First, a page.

Handbook), Chapter 3, Paragraph 3-14 (A)).




                                              Page 5                                      00-BO-222-1005
Finding 1


                            CitiWest did not perform initial property inspections within 24
                            hours for 100 percent of the 23 newly assigned properties in
                            our sample. We noted 15 properties in which the inspections
                            were performed one to five days late; 4 properties in which the
                            inspections were performed six to ten days late; 2 properties in
                            which the inspections were performed eleven to fifteen days
                            late; and 2 properties in which the inspections were performed
                            sixteen to twenty days late.

                            CitiWest’s Senior Realty Specialist advised that inspections are
                            not performed within 24 hours as a result of both the inspectors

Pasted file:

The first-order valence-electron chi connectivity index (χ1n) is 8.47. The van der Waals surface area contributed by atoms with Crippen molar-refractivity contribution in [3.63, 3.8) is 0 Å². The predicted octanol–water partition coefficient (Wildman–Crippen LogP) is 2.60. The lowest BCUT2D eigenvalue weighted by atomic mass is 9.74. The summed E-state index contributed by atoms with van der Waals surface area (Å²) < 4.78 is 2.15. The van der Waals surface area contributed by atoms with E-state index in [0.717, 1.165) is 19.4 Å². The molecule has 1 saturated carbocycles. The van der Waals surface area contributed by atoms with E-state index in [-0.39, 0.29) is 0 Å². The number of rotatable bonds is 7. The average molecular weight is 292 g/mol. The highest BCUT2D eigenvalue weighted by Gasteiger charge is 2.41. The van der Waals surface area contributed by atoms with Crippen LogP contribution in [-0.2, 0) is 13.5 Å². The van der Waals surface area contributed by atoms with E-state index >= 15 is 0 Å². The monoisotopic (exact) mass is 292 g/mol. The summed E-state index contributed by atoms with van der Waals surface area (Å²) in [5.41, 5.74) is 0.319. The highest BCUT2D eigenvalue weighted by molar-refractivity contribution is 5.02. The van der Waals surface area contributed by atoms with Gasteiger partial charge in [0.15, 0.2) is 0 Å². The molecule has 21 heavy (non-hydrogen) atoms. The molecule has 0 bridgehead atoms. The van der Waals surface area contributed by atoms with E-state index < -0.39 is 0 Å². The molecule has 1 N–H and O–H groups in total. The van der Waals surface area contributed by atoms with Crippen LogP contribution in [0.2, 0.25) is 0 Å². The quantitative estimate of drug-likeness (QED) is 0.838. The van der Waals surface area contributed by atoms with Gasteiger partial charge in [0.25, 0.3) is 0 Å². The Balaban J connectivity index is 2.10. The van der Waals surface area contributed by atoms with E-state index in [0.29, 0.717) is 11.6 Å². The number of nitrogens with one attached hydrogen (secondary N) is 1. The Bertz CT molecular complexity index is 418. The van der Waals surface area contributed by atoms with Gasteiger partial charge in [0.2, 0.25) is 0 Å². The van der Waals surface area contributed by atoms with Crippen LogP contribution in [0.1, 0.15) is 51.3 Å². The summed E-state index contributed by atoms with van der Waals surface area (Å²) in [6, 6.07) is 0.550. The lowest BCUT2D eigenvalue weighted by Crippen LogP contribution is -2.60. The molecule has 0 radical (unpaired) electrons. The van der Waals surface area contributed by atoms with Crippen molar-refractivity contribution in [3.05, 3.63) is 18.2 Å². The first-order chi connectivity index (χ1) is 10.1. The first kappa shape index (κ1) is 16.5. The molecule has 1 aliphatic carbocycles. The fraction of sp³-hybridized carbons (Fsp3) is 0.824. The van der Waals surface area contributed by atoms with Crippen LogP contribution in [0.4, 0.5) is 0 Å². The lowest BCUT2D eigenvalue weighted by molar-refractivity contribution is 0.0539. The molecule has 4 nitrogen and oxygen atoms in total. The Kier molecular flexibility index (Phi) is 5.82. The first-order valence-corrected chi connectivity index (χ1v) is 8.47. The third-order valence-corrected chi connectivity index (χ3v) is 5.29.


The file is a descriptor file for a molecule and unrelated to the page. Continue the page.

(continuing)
and CitiWest staff. The CitiWest inspectors, at times, have
                            difficulty in locating the properties and CitiWest staff are not
                            always diligent in ordering the property inspections in a timely
                            manner.

                            Delays in performing the initial property inspections lead to
                            delays in the ordering and conducting of property appraisals,
                            delaying the overall case processing of these properties, as
                            outlined in Finding 2. This may result in increased costs and
                            property deterioration. The possibility of identifying mortgagee
                            neglect is also reduced with each passing day beyond the initial
                            24 hour period, which may lead to repair costs passed through
                            to HUD.

                            Section C-2 (V)(B)(5) of the Contract requires CitiWest to
 OIG Inspections Identify   correct ANY condition that presents a health or safety hazard
 Imminent Hazards           (imminent hazard) to the public or to the property within 24